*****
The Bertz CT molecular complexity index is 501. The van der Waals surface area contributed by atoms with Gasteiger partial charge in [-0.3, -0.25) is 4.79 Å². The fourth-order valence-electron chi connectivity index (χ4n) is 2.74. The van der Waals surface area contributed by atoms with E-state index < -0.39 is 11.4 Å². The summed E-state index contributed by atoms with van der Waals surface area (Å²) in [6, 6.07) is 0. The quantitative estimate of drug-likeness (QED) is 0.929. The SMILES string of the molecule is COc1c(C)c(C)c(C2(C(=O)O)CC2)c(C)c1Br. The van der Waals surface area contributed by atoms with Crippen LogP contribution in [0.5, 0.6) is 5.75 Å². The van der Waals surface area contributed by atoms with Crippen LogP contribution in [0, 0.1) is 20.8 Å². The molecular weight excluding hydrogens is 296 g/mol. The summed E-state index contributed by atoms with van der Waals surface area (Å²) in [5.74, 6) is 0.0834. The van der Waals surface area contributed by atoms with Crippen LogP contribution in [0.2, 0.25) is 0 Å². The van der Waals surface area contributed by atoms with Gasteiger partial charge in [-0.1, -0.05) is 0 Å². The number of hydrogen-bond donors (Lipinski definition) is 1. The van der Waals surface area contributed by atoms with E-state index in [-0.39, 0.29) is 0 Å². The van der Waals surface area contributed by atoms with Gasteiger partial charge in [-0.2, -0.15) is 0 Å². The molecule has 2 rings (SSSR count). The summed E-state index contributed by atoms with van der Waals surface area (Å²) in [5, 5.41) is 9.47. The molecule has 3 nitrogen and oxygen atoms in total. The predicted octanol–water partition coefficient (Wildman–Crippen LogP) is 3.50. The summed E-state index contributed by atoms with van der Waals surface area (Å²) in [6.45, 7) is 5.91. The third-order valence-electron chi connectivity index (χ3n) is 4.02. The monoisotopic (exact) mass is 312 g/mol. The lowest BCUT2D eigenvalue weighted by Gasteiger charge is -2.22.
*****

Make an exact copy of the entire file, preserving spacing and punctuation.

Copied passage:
The Bertz CT molecular complexity index is 501. The van der Waals surface area contributed by atoms with Gasteiger partial charge in [-0.3, -0.25) is 4.79 Å². The fourth-order valence-electron chi connectivity index (χ4n) is 2.74. The van der Waals surface area contributed by atoms with E-state index < -0.39 is 11.4 Å². The summed E-state index contributed by atoms with van der Waals surface area (Å²) in [6, 6.07) is 0. The quantitative estimate of drug-likeness (QED) is 0.929. The SMILES string of the molecule is COc1c(C)c(C)c(C2(C(=O)O)CC2)c(C)c1Br. The van der Waals surface area contributed by atoms with Crippen LogP contribution in [0.5, 0.6) is 5.75 Å². The van der Waals surface area contributed by atoms with Crippen LogP contribution in [0, 0.1) is 20.8 Å². The molecular weight excluding hydrogens is 296 g/mol. The summed E-state index contributed by atoms with van der Waals surface area (Å²) in [5.74, 6) is 0.0834. The van der Waals surface area contributed by atoms with Crippen LogP contribution in [0.2, 0.25) is 0 Å². The van der Waals surface area contributed by atoms with Gasteiger partial charge in [-0.1, -0.05) is 0 Å². The number of hydrogen-bond donors (Lipinski definition) is 1. The van der Waals surface area contributed by atoms with E-state index in [-0.39, 0.29) is 0 Å². The van der Waals surface area contributed by atoms with Gasteiger partial charge in [-0.2, -0.15) is 0 Å². The molecule has 2 rings (SSSR count). The summed E-state index contributed by atoms with van der Waals surface area (Å²) in [5, 5.41) is 9.47. The molecule has 3 nitrogen and oxygen atoms in total. The predicted octanol–water partition coefficient (Wildman–Crippen LogP) is 3.50. The summed E-state index contributed by atoms with van der Waals surface area (Å²) in [6.45, 7) is 5.91. The third-order valence-electron chi connectivity index (χ3n) is 4.02. The monoisotopic (exact) mass is 312 g/mol. The lowest BCUT2D eigenvalue weighted by Gasteiger charge is -2.22.